Foreclosing Trust Had Enough Evidence to Show It Owned the Note, Appeals Court Rules

Federal case law summary by Attorney Richard Clem: MN mortgage foreclosure, real party in interest..

Michael H. Johnson, Jr., v. Wells Fargo Bank, N.A., as trustee for the Holders of the SASCO 2007 MLNI Trust Fund. MN mortgage foreclosure, real party in interest.

Michael H. Johnson, Jr., is a Minnesota homeowner who was trying to save his home from foreclosure. The mortgage on his house is held by a mortgage trust, and he filed suit in Minnesota state court alleging that the mortgage had never been validly assigned to the trust.

The owner of the mortgage was the e SASCO 2007 MLN1 Trust Fund, a trust set up under New York law. This trust is a Real Estate Mortgage Investment Counduit (REIMC) set up to take advantage of the provisions of 26 U.S.C. 860A. Under that federal tax statute, an REIMC is not subject to income tax at the corporate level. But for the trust to qualify for that type of tax treatment, 26 U.S.C. 860G(a)(3) requires that the mortgage must be in the possession of the trustee on the date the trust was organized. In other words, if the trust acquires mortgages after it is organized, then it loses the preferential tax treatment.

To prevent this from happening, the organizers of the trust included in the original trust agreement a provision stating that the trust was not allowed to acquire any mortgages after it was organized. Under New York law ( N.Y. Est. Powers & Trusts Law, section 7-2.4) any action taken in violation of the trust agreement is void.

Therefore, the issue in this case was whether the trust had the note for the mortgage in its possession on the date the trust was organized, March 13, 2007. If it did not have physical possession of the note on that date, then it did not have the right to foreclose the mortgage, because under the trust agreement, its purported ownership would be void, and it would have no standing to foreclose.

Mr. Johnson filed a lawsuit in Minnesota state court alleging that the trust did not have possession on that date. The defendant in the case was Wells Fargo Bank, N.A., which was serving as trustee of the New York trust. The defendant removed the case to federal court, and it was heard in the federal District Court in Minneapolis. That court granted summary judgment to the trust. The lower court held that there was insufficient evidence for a jury to conclude that the note was not in the trust's possession.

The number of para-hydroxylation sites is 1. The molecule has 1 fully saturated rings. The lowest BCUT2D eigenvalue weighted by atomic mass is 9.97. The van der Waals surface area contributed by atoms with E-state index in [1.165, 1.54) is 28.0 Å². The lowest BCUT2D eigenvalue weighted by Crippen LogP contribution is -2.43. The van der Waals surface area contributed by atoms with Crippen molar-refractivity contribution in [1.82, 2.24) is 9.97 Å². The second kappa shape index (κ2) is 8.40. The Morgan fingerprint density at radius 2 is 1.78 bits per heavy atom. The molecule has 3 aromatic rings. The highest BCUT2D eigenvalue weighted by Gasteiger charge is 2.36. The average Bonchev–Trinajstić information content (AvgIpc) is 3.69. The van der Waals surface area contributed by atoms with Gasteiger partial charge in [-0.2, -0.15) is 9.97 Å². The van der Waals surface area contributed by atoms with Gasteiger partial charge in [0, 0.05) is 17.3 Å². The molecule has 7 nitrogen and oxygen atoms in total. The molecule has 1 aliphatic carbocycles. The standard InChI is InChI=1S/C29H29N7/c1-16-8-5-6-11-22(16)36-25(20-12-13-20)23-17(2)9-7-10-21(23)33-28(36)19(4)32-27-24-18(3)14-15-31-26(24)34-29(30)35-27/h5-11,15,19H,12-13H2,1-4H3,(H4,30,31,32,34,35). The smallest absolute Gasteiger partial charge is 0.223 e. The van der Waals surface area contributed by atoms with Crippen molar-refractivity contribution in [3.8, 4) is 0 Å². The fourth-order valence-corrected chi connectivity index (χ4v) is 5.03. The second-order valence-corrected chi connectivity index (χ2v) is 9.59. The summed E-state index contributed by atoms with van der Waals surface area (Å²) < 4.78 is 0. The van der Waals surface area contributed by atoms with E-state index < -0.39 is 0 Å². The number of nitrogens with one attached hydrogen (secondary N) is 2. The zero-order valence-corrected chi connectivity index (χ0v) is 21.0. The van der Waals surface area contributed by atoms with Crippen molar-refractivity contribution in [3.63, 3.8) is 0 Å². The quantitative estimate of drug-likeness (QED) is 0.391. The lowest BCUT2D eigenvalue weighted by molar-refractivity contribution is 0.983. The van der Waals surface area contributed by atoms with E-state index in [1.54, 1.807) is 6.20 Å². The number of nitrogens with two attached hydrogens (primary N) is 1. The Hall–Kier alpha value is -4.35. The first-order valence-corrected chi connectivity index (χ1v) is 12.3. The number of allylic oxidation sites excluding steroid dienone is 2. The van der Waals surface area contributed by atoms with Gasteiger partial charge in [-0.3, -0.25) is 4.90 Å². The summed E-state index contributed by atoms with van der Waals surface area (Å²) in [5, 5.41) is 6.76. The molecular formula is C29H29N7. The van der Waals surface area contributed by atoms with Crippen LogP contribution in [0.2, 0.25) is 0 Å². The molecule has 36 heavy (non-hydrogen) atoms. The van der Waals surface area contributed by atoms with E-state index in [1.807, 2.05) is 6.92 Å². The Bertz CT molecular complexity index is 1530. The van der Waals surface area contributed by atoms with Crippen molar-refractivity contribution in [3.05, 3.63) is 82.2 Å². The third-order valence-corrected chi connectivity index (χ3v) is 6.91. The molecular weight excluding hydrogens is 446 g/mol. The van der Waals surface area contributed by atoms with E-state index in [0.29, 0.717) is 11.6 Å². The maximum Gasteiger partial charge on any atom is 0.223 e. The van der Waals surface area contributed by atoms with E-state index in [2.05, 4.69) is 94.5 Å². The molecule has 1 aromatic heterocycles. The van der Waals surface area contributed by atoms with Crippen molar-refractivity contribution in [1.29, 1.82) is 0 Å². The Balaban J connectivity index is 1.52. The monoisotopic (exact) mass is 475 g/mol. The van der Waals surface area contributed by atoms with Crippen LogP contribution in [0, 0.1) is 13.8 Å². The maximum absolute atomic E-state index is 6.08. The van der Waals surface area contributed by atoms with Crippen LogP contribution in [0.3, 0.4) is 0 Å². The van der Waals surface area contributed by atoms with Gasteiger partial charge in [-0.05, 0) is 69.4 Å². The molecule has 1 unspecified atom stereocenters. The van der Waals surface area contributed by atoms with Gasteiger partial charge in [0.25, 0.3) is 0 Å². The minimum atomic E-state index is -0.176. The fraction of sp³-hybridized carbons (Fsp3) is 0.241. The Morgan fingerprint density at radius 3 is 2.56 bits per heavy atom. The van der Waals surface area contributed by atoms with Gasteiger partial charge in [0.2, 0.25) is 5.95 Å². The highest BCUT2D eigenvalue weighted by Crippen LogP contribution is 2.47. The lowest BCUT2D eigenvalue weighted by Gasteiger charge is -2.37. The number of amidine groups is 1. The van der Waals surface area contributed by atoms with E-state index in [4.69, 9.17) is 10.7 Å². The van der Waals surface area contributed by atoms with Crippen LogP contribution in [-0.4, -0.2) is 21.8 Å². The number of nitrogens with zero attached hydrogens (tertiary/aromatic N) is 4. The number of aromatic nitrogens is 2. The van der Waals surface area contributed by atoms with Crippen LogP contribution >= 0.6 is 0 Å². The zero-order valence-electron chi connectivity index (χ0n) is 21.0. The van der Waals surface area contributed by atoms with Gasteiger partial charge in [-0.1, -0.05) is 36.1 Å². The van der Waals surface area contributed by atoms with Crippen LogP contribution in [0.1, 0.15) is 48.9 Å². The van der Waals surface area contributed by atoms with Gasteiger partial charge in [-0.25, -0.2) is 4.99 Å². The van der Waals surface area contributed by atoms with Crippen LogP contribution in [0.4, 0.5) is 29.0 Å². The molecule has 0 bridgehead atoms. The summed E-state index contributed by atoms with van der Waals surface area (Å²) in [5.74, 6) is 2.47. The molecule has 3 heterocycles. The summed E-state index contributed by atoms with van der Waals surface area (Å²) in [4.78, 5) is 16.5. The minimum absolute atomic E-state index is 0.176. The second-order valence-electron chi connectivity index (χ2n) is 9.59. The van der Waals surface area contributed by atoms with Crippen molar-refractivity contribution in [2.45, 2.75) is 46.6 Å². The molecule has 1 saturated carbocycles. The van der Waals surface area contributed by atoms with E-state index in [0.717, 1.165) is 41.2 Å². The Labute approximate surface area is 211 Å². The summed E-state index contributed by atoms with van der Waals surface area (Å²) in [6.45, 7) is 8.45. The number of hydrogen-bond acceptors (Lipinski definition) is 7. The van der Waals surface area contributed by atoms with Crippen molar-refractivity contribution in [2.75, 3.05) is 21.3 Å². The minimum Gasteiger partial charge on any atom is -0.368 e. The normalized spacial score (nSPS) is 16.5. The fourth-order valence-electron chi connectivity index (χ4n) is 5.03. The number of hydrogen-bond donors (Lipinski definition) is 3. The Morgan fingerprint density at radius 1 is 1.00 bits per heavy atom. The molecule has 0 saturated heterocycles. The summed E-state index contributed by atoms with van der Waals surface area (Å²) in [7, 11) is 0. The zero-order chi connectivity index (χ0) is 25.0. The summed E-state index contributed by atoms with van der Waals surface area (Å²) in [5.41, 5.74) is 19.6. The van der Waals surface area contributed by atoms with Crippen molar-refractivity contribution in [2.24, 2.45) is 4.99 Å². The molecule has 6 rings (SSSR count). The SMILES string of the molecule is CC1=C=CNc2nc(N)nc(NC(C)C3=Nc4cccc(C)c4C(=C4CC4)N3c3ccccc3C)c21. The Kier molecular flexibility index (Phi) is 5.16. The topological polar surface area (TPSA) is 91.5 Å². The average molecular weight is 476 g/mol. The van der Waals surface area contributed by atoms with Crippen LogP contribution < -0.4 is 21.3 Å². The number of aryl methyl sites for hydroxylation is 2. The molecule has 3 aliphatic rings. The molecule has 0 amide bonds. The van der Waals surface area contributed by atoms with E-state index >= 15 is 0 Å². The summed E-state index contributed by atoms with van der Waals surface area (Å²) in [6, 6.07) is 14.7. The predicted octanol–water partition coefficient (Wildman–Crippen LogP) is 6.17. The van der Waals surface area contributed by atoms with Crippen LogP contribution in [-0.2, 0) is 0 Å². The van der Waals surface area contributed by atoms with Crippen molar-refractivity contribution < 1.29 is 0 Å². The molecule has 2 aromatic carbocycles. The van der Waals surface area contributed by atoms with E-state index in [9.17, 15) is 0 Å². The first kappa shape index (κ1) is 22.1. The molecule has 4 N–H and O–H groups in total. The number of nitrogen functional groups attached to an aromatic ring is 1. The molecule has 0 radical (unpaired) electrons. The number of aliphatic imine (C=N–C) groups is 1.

It based this ruling on a March 9, 2017, document in which the trust's custodian certified which documents were in its possession. That document stated that the custodian was missing the was missing the “SECI–Security Instrument” for Johnson's loan. The document also included the cryptic note that the "document is a true & correct copy" but that the custodian still "needed the recorded original."

The lower court interpreted this to mean that the trust did possess the note, since it was not on the list of items that were missing. Since there was no evidence to the contrary, the court held that this entitled the defendant to summary judgment.

Dissatisfied with this ruling, the plaintiff appealed to the U.S. Court of Appeals for the Eighth Circuit. The Court of Appeals interpreted the crypic document somewhat differently from the district court. But unfortunately for the plaintiff, it also reached the conclusion that the note had been received. In the absence of any other evidence to the contrary, the Court of Appeals affirmed the lower court.

No. 13-1005 (8th Cir. Feb. 25, 2014).

Please see the original opinion for the court's exact language.


Richard P. Clem is an attorney and continuing legal education (CLE) provider in Minnesota. He has been in private practice in the Twin Cities for 25 years. He has a J.D., cum laude, from Hamline University School of Law in St. Paul and a B.A. in History from the University of Minnesota. His reported cases include: Asociacion Nacional de Pescadores a Pequena Escala o Artesanales de Colombia v. Dow Quimica de Colombia, 988 F.2d 559, rehearing denied, 5 F.3d 530 (5th Cir. 1993), cert. denied, 510 U.S. 1041 (1994); LaMott v. Apple Valley Health Care Center, 465 N.W.2d 585 (Minn. Ct. App. 1991); Abo el Ela v. State, 468 N.W.2d 580 (Minn. Ct. App. 1991).

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